Microsoft, KPMG, and EY are among the companies hiring MBAs from University College Dublin’s (UCD) Michael Smurfit Graduate Business School.
In today’s business environment, companies want employees with an understanding of global practice, international markets, and a mindset geared towards globalization. The triple-accredited Smurfit MBA is ranked the best in Ireland and among the top-70 MBA programs globally by the Financial Times.
Creating global leaders, the Leadership Development Program that runs throughout the school’s one-year, full-time MBA program prepares graduates to innovate and lead teams anywhere in the world.
Three main pillars make up the leadership program—self, team, and organizational—which runs across each semester of the MBA, with topics including case study analysis, team building, conflict management, executive coaching, and a 360-degree peer review.
Students learn to understand themselves, their own motivations, and how to interact with others when placed in diverse teams—71% of the Smurfit MBA is made up of international students, creating a global classroom made up of a variety of cultures, behaviors, and ideas.
Being able to harness your emotional intelligence, and the ability to lead a multitude of personalities and cultures, will only be half the battle for the global leaders of the future though.
In 2018, as advancements in big data analytics, artificial intelligence (AI), and blockchain rewrite the business model rulebook, it will be ever more important for MBAs to understand how to implement their knowledge into international companies across the globe, and to work together to help them adapt to change.
To do that, Smurfit MBAs are given international exposure through the program’s two overseas modules—International Consulting Week, and Doing Business in International Markets.
During the first international consulting week in Iceland last year, students learned about organizational diagnosis, data collection, data analysis, and strategies and cultural nuances of operating in specific markets.
A diverse team of MBAs worked with Reykjavik Excursions, a tour bus company that had highlighted an internal problem with one of its programs. Within five days, the students had solved the problem and it was implemented into the company’s strategy.
Students on the Doing Business in International Markets module are taken further afield—the school has previously explored emerging markets—the BRICS—with students travelling to Brazil, India, China, and South Africa.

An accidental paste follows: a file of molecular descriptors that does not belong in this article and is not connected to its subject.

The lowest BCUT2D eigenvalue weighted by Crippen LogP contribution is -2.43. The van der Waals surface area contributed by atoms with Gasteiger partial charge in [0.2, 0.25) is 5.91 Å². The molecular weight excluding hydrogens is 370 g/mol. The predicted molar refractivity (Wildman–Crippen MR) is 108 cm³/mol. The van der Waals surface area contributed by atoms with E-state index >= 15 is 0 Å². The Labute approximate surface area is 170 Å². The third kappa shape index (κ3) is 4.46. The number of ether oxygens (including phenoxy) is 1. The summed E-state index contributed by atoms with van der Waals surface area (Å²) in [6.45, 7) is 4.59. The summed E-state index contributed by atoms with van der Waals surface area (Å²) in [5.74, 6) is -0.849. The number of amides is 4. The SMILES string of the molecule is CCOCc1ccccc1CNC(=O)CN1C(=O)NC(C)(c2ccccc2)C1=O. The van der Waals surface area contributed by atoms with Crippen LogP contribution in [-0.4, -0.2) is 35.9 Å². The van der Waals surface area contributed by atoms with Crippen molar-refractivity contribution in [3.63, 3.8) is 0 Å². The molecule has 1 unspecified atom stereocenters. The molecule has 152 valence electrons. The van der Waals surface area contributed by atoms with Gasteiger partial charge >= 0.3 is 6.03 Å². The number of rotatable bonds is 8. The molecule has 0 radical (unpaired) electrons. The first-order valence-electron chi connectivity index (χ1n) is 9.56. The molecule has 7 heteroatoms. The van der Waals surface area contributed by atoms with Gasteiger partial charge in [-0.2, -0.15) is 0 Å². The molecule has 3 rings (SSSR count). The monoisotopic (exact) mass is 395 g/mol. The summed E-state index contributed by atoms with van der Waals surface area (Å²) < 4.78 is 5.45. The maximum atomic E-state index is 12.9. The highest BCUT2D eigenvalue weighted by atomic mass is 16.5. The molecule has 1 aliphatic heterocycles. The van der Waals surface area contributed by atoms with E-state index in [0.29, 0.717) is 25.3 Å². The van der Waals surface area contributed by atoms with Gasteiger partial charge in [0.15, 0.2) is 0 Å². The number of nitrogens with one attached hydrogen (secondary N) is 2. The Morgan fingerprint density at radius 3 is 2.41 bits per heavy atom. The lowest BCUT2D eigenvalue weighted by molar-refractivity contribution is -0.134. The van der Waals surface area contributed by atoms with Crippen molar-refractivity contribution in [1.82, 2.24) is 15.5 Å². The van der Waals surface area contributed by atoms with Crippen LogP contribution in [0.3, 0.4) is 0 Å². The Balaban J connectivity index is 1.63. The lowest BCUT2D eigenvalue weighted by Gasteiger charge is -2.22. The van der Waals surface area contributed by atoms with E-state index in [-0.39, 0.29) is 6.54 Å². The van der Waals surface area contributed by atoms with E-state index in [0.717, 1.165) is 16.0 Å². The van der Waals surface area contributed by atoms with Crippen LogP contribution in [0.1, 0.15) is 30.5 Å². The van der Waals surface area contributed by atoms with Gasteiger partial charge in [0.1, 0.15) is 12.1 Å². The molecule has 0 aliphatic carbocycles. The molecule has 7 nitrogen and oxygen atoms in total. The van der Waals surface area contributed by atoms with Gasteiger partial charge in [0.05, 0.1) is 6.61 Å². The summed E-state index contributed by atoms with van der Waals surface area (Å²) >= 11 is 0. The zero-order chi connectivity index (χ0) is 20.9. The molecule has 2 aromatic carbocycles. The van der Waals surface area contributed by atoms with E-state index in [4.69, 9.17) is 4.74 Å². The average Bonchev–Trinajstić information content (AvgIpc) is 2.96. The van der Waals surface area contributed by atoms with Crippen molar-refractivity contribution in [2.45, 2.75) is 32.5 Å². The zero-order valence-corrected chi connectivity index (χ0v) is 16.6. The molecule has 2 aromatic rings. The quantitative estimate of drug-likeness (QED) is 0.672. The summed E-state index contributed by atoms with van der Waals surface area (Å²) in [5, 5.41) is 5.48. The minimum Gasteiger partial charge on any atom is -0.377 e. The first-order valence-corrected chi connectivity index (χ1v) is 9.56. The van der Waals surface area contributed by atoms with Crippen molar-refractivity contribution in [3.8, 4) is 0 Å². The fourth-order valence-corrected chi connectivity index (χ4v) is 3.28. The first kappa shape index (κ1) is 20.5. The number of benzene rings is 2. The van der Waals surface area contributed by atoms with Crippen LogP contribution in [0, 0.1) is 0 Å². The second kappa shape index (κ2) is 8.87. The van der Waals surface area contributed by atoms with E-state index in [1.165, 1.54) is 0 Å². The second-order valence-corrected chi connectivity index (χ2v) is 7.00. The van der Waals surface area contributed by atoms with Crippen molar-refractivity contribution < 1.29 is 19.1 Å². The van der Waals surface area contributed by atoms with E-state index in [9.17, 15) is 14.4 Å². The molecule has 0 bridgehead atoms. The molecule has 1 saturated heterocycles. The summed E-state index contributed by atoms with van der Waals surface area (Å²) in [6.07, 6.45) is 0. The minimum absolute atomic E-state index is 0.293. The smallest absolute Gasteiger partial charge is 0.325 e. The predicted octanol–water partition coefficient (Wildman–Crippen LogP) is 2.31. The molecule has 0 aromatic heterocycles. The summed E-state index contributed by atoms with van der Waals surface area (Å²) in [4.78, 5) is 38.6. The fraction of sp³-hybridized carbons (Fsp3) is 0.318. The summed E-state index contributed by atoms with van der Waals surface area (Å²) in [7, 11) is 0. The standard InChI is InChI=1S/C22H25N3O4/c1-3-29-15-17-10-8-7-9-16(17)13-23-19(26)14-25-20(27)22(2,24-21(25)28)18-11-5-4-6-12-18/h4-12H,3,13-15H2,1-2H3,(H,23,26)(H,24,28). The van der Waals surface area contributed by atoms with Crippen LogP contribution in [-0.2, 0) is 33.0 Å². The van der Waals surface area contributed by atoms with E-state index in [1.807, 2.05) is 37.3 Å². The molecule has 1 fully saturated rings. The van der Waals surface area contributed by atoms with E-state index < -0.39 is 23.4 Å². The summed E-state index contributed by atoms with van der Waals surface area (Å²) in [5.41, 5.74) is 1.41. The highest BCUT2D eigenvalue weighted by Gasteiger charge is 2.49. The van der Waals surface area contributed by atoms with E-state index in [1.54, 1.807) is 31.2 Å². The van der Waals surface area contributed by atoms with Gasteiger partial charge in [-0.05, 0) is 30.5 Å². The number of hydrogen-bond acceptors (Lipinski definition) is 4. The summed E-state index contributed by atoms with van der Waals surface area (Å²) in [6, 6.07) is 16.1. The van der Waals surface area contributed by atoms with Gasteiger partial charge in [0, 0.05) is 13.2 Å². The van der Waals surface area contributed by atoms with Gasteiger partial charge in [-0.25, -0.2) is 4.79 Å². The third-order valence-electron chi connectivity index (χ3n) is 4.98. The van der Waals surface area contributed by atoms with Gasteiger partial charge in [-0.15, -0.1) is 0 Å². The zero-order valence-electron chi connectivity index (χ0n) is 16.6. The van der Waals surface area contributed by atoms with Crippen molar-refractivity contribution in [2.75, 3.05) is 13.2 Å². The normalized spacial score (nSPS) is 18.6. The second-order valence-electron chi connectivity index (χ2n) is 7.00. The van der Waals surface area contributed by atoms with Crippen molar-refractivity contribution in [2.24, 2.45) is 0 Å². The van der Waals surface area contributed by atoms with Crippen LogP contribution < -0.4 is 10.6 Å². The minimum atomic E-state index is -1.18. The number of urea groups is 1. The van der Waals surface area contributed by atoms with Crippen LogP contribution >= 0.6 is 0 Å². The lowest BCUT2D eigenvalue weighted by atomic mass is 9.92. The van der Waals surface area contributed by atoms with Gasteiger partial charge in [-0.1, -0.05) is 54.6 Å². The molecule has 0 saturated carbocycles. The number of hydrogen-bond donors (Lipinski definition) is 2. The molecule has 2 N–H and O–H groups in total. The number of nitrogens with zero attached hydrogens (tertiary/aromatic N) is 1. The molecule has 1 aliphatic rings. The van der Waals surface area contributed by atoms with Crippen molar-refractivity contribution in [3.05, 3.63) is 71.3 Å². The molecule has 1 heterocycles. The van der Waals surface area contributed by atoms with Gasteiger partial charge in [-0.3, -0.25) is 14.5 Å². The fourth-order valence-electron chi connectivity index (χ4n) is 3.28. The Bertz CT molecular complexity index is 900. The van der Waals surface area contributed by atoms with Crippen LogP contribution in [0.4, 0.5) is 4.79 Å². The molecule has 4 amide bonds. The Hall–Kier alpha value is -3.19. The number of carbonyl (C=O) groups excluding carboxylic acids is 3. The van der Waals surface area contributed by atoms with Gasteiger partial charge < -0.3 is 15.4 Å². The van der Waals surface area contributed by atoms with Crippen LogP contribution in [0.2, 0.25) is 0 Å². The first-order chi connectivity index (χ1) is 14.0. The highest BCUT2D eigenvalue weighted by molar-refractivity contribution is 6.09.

Through company visits, and panel discussions from leading executives and government officials, students learn about the cultural idiosyncrasies that affect the way business is conducted across the globe, meaning they are better placed to work for multi-national corporations after graduating—91% of Smurfit MBA students find employment within three months of finishing their degree.
But, during these trips, they also learn from their peers. In an international classroom, there is a wealth of cultural, industry, and personal experience that can be tapped into.
Being a member of the Global Network of Advanced Management (GNAM)—a network of 29 business schools scattered around the world—means that Smurfit MBA students get the chance to learn from peers at other schools too, during the one-week global immersion scheme in the program’s first semester.
With school’s like Yale School of Management, INSEAD, and the London School of Economics also members, there is huge opportunity for students of the Smurfit MBA to immerse themselves in world-leading thought currently circulating in the business world.
For Professor Karan Sonpar, the academic director of the Smurfit MBA, that means studying an MBA is a no-brainer.
“An MBA […] is highly valued in business as it shows a willingness to learn and develop oneself which is a very positive signal to employers. [It] offers participants the opportunity to develop more generalist skills which are required to lead an organization,” he says.